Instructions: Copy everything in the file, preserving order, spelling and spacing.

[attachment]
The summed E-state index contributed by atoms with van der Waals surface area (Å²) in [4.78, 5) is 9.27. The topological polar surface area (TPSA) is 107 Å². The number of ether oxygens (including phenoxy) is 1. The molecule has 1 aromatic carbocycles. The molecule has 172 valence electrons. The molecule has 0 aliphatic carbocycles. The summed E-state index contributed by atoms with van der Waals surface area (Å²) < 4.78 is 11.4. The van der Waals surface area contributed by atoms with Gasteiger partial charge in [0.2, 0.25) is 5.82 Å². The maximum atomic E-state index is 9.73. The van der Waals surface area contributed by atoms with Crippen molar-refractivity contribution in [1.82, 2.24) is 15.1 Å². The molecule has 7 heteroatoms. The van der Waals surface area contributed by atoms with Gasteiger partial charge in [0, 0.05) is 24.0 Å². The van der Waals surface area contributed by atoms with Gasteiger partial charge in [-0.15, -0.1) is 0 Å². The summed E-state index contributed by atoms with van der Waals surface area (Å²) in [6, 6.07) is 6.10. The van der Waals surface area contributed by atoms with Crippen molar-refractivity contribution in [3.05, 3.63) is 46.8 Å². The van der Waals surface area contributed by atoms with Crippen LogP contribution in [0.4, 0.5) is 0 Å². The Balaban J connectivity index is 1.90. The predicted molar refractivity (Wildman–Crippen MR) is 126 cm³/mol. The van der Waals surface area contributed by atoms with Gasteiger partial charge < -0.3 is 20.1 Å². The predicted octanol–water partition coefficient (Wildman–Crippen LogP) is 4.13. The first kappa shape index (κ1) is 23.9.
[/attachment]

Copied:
The summed E-state index contributed by atoms with van der Waals surface area (Å²) in [4.78, 5) is 9.27. The topological polar surface area (TPSA) is 107 Å². The number of ether oxygens (including phenoxy) is 1. The molecule has 1 aromatic carbocycles. The molecule has 172 valence electrons. The molecule has 0 aliphatic carbocycles. The summed E-state index contributed by atoms with van der Waals surface area (Å²) < 4.78 is 11.4. The van der Waals surface area contributed by atoms with Gasteiger partial charge in [0.2, 0.25) is 5.82 Å². The maximum atomic E-state index is 9.73. The van der Waals surface area contributed by atoms with Crippen molar-refractivity contribution in [1.82, 2.24) is 15.1 Å². The molecule has 7 heteroatoms. The van der Waals surface area contributed by atoms with Gasteiger partial charge in [0, 0.05) is 24.0 Å². The van der Waals surface area contributed by atoms with Gasteiger partial charge in [-0.15, -0.1) is 0 Å². The summed E-state index contributed by atoms with van der Waals surface area (Å²) in [6, 6.07) is 6.10. The van der Waals surface area contributed by atoms with Crippen molar-refractivity contribution in [3.05, 3.63) is 46.8 Å². The van der Waals surface area contributed by atoms with Crippen LogP contribution in [0.4, 0.5) is 0 Å². The Balaban J connectivity index is 1.90. The predicted molar refractivity (Wildman–Crippen MR) is 126 cm³/mol. The van der Waals surface area contributed by atoms with Gasteiger partial charge < -0.3 is 20.1 Å². The predicted octanol–water partition coefficient (Wildman–Crippen LogP) is 4.13. The first kappa shape index (κ1) is 23.9.